Russian Finance Minister Anton Siluanov warned on Wednesday the country would face no choice but to rein in public spending over the next few years, highlighting how Russia is still in deep economic trouble even if it has dodged an immediate meltdown.
Russia was tipped into crisis by last year's sharp drop in oil prices, compounded by Western sanctions for the annexation of Crimea and alleged support for rebels in eastern Ukraine, causing sharp falls in the value of the ruble currency.
Sentiment has improved in the last few months, helped by a fragile peace deal in Ukraine and a pick-up in the oil price. As a result, the ruble rose over 20 percent against the dollar this year, while bonds and stocks have rallied.
But predictions that Russia is coming out of economic crisis are premature. A dramatic collapse may have been averted, but instead the patient has been consigned to a long period of being chronically unwell.
The underlying problem is that prices for oil — Russia's main source of revenue — are still substantially below the levels on which the government had based its budget projections for the next three years.
The problem is exacerbated by sanctions that have effectively cut Russia off from international debt markets, while the pool of credit available domestically is shallow.
So far Russia has been dipping into its Reserve Fund, but it is depleting fast. Worth about $75 billion now, Finance Ministry projections indicate most of it will be spent over the next two years.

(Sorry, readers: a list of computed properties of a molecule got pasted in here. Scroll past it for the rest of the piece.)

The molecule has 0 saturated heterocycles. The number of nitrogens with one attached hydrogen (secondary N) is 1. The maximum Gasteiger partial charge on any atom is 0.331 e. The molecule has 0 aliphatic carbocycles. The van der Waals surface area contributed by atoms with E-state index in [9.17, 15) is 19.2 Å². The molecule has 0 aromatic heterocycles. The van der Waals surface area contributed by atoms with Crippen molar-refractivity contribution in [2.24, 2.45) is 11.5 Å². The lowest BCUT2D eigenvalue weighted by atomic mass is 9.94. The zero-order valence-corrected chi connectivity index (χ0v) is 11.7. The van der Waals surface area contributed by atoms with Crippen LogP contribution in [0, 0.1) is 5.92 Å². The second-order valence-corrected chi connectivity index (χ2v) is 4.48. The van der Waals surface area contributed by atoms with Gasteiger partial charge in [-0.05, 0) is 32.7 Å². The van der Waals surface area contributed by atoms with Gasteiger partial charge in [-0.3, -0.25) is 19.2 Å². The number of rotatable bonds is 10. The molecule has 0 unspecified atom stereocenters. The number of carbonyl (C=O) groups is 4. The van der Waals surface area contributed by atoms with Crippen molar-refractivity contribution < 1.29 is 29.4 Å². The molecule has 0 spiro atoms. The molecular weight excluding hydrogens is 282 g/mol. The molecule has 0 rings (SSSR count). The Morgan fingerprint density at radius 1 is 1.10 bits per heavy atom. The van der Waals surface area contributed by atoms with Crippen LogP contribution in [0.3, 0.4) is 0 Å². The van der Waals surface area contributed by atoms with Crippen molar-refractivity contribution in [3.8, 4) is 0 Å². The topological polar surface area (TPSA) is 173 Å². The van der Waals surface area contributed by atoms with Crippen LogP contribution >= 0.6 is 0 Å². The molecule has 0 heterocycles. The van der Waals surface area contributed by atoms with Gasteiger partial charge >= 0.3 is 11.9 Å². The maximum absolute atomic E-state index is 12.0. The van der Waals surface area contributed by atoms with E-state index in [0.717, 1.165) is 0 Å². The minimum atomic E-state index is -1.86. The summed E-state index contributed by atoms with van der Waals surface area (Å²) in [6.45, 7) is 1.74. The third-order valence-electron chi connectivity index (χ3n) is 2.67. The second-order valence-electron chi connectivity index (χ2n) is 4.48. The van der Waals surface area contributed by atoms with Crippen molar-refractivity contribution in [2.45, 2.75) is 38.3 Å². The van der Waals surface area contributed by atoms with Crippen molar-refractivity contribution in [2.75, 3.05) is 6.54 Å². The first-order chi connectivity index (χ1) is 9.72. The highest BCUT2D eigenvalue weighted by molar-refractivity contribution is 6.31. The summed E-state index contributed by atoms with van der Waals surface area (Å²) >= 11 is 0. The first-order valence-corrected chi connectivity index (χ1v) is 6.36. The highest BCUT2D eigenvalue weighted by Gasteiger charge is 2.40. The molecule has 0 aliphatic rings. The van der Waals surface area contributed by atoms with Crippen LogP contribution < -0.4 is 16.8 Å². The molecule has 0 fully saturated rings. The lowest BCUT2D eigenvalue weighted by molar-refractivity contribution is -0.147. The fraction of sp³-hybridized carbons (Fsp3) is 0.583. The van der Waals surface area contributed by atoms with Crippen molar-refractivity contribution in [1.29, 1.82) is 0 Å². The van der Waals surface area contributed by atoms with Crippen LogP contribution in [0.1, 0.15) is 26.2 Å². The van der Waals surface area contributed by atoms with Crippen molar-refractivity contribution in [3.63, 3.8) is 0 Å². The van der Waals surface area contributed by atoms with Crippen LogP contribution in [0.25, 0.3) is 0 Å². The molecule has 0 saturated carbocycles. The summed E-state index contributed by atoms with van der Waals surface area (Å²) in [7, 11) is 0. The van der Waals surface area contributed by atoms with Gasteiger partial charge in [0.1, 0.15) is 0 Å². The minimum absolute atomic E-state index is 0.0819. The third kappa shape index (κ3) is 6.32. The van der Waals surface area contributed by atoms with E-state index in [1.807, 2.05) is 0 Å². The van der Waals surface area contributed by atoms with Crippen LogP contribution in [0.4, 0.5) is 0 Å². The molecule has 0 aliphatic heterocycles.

Speaking after a meeting between government ministers and President Vladimir Putin to talk about the budget, Siluanov described a situation where Russia's public finances were running out of choices.
"There's no question, we cannot pretend that nothing is going on," he told reporters. "It is clear that we will have to review our previous decisions [and] tweak some [spending] programs."
In a sign of the budgetary challenges Russia faces, the Finance Ministry has again revised up its forecasts for expenditures and borrowings over the coming years.
Siluanov said that he now expects a deficit of no more than 2.4 percent of GDP in 2016 — double a projection made two months ago — and a balanced budget by 2018 rather than 2017 as previously targeted. This year the deficit is projected at 3.4 percent, slightly below a previous 3.7 percent projection.
But even the new, softer, targets will require painful budget cuts that will be hard to deliver without a major rethink of spending items dear to Putin's heart.
So far no decisions have been made on what cuts to make and where they will fall.
Putin has ordered that spending on defense and national security — which together account for about a third of the federal budget — should not be touched.
Rebuilding the military is a central part of his appeal to voters, many of whom long for the days when the massive Soviet armed forces projected Russian might around the world.
"[Russia] cannot possibly manage such a high rate of military spending now," Sergei Guriev, a former rector of the New Economic School in Moscow, said in a commentary published last week.
Putin has also said that pensions should rise in line with inflation for this year, a major drain in a country where inflation is in double digits and government top-ups to the pension fund account for about a quarter of the federal budget.
Those commitments could leave it facing a crunch in 2017, when the Reserve Fund is forecast to be at its most depleted.
Without any meaningful spending cuts, the only option could be for Russia to return to international debt markets to borrow its way out of the problem, and for that it would need relief from the Western sanctions.
That imperative creates a strong incentive for Russia to move towards a more lasting settlement in Ukraine, Christopher Granville, managing director of London-based consultancy Trusted Sources, wrote in a report.